Uprisings across the Arab world in the name of democracy, equal rights, and, for women in particular, inclusion in the decision-making process have yielded uneven outcomes. In Tunisia, Iraq, and Libya, women have won seats in parliament and government, but progress is not uniform in the region, least of all in Lebanon, where the current parliament refuses to institute a female quota for the upcoming parliamentary elections.
But what has been accomplished so far is only the beginning of an uphill battle. “In the case of Tunisia, the 2010 revolution has been characterized both by successes and challenges,” said Ambassador Limam.
“Tunisia is currently cultivating a rather extraordinary capacity to have a public debate on the different ways to evolve the society on values of democracy, equality, and justice,” he said, drawing parallels with Lebanon in terms of capable human talent.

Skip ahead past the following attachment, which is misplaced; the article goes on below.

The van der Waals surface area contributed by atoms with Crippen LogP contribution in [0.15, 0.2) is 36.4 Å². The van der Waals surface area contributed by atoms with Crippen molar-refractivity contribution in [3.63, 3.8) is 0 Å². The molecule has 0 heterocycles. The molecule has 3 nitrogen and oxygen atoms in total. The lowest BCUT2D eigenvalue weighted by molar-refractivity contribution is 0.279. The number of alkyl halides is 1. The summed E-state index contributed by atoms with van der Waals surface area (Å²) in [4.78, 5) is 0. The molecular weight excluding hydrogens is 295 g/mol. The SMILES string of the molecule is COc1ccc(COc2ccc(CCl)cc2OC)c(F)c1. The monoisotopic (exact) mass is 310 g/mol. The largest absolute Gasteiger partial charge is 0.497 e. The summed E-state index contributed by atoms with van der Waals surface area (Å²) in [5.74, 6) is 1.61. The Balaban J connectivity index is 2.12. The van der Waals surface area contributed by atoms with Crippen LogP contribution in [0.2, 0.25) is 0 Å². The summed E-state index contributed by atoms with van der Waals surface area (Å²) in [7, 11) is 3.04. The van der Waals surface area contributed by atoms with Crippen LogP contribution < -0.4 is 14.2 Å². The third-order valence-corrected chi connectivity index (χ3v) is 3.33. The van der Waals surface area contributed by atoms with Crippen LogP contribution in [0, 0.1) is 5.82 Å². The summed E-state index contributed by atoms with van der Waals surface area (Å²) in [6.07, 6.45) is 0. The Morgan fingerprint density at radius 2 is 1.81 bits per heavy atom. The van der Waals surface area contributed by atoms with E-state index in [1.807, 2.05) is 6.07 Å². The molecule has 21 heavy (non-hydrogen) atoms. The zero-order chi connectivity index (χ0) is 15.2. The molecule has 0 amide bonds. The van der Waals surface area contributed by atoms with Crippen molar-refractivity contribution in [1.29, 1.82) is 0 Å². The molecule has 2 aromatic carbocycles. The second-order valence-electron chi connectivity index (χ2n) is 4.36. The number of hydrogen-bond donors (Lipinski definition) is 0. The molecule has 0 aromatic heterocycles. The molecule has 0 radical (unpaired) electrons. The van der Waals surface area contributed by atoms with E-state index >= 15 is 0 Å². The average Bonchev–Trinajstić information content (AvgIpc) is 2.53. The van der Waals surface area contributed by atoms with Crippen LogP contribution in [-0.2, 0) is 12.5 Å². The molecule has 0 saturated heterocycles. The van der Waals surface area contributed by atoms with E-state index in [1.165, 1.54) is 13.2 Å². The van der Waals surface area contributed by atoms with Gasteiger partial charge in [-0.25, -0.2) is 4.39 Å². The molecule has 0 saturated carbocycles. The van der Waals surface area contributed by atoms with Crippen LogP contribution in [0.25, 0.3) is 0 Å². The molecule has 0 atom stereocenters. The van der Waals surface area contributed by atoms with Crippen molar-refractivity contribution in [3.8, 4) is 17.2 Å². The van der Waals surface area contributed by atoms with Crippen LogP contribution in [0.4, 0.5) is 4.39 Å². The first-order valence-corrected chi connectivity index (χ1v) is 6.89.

The revolution’s achievements, he added, are owed to “a dynamic civil society and brave women’s rights associations,” which have paved the way for the appointment of Bouden Romdhane as the first female Arab PM and nine women in the new cabinet.
In a recorded message played at the event, Bouden Romdhane spoke about the current economic, health, and societal challenges facing all leaders in positions of power, and how these challenges become more pronounced for female leaders.
“The struggle for women to benefit from the same opportunities as men and to access decision-making positions is a long-term fight and we have only just begun,” she said, adding: “But it is thanks to the participation of all – men and women – and with a deeper thinking of educational, cultural, and social precepts that we will manage to create long-lasting change.”